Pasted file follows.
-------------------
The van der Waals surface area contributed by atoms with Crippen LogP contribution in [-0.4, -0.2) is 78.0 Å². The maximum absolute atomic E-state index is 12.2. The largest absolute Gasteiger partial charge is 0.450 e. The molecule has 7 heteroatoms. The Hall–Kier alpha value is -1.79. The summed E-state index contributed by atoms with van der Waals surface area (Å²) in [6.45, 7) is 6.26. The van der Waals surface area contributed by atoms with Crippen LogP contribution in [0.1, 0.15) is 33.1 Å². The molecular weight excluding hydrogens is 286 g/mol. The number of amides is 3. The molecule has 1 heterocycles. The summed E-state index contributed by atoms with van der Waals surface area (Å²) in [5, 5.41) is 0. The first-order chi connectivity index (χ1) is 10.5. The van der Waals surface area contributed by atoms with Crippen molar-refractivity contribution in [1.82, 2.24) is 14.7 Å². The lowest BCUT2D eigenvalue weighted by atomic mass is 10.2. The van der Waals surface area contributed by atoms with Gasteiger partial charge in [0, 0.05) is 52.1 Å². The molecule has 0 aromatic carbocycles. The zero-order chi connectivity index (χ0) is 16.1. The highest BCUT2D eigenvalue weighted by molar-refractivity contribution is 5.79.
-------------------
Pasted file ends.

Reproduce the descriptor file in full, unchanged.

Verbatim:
The van der Waals surface area contributed by atoms with Crippen LogP contribution in [-0.4, -0.2) is 78.0 Å². The maximum absolute atomic E-state index is 12.2. The largest absolute Gasteiger partial charge is 0.450 e. The molecule has 7 heteroatoms. The Hall–Kier alpha value is -1.79. The summed E-state index contributed by atoms with van der Waals surface area (Å²) in [6.45, 7) is 6.26. The van der Waals surface area contributed by atoms with Crippen LogP contribution in [0.1, 0.15) is 33.1 Å². The molecular weight excluding hydrogens is 286 g/mol. The number of amides is 3. The molecule has 1 heterocycles. The summed E-state index contributed by atoms with van der Waals surface area (Å²) in [5, 5.41) is 0. The first-order chi connectivity index (χ1) is 10.5. The van der Waals surface area contributed by atoms with Crippen molar-refractivity contribution in [1.82, 2.24) is 14.7 Å². The lowest BCUT2D eigenvalue weighted by atomic mass is 10.2. The van der Waals surface area contributed by atoms with Gasteiger partial charge in [0, 0.05) is 52.1 Å². The molecule has 0 aromatic carbocycles. The zero-order chi connectivity index (χ0) is 16.1. The highest BCUT2D eigenvalue weighted by molar-refractivity contribution is 5.79.